• Cash shortfall: A cash shortfall occurs when there are only non-cash assets in an estate and no money, or too little money, to pay all costs and liabilities. There will always be standard, compulsory costs involved in the administration of an estate and debts accumulated by the deceased. The executor cannot transfer any assets, or pay out inheritances, unless all liabilities have been taken care of.
Based on the above, it is thus not enough to only have a solvent estate: If an estate lacks enough cash (liquidity) to cover all the costs and debts, it will create negative consequences for the administration and winding up of the estate. If there is a lack of cash in an estate, the executor may request that the beneficiaries settle the cash shortfall themselves, or they may be forced to sell non-liquid assets, such as houses or properties, to raise the money to cover the cash shortfall.
Generally, a house, a car, and furniture are the only significant assets in an average estate. Tragically, if the executor is forced to sell some of these assets, it could leave the surviving spouse and/or children without a car, or even without their family home.
This, once again, emphasises the importance and value of proper estate planning. Even if your clients think that they do not have significant value in their estates, it is still crucial to complete an estate or financial plan with them to ensure that their loved ones will be taken care of and that they will receive all the assets that the deceased intended for them to have, without having to sacrifice their home, means of transport, or future income sources to cover estate liabilities.
It is never a good idea to bequeath all life policies to beneficiaries, which will be paid out outside of the estate. Some provisions should be made via life policies, funeral cover, or other cash sources to ensure liquidity in an estate.
Source: Innov8ions and FAnews
Most people wish to bequeath the things they cherish in life to those they love, for them to enjoy after the deceased’s passing. Some people, however, are fixated on their earthly possessions. One of those cherished possessions is often a vehicle. Here are a few examples of people who took their favourite wheels to their graves:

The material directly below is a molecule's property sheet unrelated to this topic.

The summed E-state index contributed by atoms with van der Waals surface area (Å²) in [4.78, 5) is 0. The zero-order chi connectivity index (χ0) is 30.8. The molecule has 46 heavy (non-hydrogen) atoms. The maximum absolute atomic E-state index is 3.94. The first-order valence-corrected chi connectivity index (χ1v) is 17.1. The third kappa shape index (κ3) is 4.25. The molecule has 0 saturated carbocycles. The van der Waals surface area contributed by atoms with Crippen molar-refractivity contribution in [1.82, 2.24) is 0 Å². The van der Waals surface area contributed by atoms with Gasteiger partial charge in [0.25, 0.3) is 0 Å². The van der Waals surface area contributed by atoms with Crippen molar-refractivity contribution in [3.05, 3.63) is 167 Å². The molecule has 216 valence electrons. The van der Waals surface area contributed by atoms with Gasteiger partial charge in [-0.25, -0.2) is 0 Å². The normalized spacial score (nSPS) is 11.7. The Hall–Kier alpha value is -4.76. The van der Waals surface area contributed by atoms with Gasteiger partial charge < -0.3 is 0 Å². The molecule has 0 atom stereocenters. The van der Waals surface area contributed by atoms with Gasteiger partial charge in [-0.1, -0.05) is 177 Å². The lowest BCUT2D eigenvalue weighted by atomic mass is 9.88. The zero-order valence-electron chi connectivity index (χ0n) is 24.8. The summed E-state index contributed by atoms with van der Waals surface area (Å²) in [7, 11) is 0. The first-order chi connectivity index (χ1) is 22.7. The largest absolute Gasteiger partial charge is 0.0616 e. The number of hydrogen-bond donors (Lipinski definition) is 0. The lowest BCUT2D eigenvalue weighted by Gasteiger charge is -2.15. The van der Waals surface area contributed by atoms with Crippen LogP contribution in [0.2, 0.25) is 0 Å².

• Rose Martin from Tiverton in the United Kingdom: She passed away in 1998, at the age of 84, and was buried in her 1962 Chevrolet Corvair. The vehicle had to be modified so that her coffin could fit inside. Four burial plots were needed to house this unusual coffin. 
  • George Swanson from Pennsylvania: George passed away on 25 May 1994, aged 71. His white 1984 Corvette was buried with his ashes in the driver’s seat. 
  • Sandra Ilene West from Beverly Hills: Sandra, aged 38, was buried in 1977 in her blue 1964 Ferrari 250GT. Her body was placed in the front seat, dressed in a lacy nightgown. The vehicle with its unusual cargo was placed in a huge box. After being placed in the ground, the box was covered with concrete. Sandra’s grave is next to that of her late husband, Ike West, who was a Texas oil millionaire. 
  • Billy Standley from Ohio: In 2014, Billy passed away at the age of 82. His body was embalmed and placed atop his 1967 Harley Davidson motorcycle. Both Billly and the motorcycle were encased in a giant plexiglass casket. An extra-large burial site was required to accommodate this unusual coffin. 
It is truly amazing what can be taken to the grave. Unfortunately, that is where it will stay, unless the grave robbers can lay their hands on it first!
Until next time!
“The Legatus Times” Team